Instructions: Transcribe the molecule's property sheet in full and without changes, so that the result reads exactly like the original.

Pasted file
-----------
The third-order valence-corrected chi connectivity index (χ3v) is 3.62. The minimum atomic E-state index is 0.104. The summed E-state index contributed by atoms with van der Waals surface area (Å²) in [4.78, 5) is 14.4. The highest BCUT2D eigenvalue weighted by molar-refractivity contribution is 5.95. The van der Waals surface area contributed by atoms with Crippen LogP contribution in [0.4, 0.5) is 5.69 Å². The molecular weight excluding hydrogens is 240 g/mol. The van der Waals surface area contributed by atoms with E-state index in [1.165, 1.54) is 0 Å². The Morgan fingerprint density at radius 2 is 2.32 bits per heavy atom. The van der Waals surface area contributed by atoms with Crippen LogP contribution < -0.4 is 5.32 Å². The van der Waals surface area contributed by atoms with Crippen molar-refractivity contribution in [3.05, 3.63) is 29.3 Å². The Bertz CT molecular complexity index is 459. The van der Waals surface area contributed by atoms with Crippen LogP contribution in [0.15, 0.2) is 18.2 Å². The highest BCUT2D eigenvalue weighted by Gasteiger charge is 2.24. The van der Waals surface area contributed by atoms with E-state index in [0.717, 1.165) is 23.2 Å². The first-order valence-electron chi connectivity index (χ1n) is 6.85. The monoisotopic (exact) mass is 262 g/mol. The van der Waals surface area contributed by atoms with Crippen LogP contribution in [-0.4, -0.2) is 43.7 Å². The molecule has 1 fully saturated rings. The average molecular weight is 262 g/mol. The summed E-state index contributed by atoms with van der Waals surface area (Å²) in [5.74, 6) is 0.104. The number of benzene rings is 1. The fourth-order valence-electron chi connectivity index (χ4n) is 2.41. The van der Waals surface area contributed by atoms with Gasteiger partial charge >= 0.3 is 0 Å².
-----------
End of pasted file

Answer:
The third-order valence-corrected chi connectivity index (χ3v) is 3.62. The minimum atomic E-state index is 0.104. The summed E-state index contributed by atoms with van der Waals surface area (Å²) in [4.78, 5) is 14.4. The highest BCUT2D eigenvalue weighted by molar-refractivity contribution is 5.95. The van der Waals surface area contributed by atoms with Crippen LogP contribution in [0.4, 0.5) is 5.69 Å². The molecular weight excluding hydrogens is 240 g/mol. The van der Waals surface area contributed by atoms with E-state index in [1.165, 1.54) is 0 Å². The Morgan fingerprint density at radius 2 is 2.32 bits per heavy atom. The van der Waals surface area contributed by atoms with Crippen LogP contribution < -0.4 is 5.32 Å². The van der Waals surface area contributed by atoms with Crippen molar-refractivity contribution in [3.05, 3.63) is 29.3 Å². The Bertz CT molecular complexity index is 459. The van der Waals surface area contributed by atoms with Crippen LogP contribution in [0.15, 0.2) is 18.2 Å². The highest BCUT2D eigenvalue weighted by Gasteiger charge is 2.24. The van der Waals surface area contributed by atoms with E-state index in [0.717, 1.165) is 23.2 Å². The first-order valence-electron chi connectivity index (χ1n) is 6.85. The monoisotopic (exact) mass is 262 g/mol. The van der Waals surface area contributed by atoms with Crippen LogP contribution in [-0.4, -0.2) is 43.7 Å². The molecule has 1 fully saturated rings. The average molecular weight is 262 g/mol. The summed E-state index contributed by atoms with van der Waals surface area (Å²) in [5.74, 6) is 0.104. The number of benzene rings is 1. The fourth-order valence-electron chi connectivity index (χ4n) is 2.41. The van der Waals surface area contributed by atoms with Gasteiger partial charge >= 0.3 is 0 Å².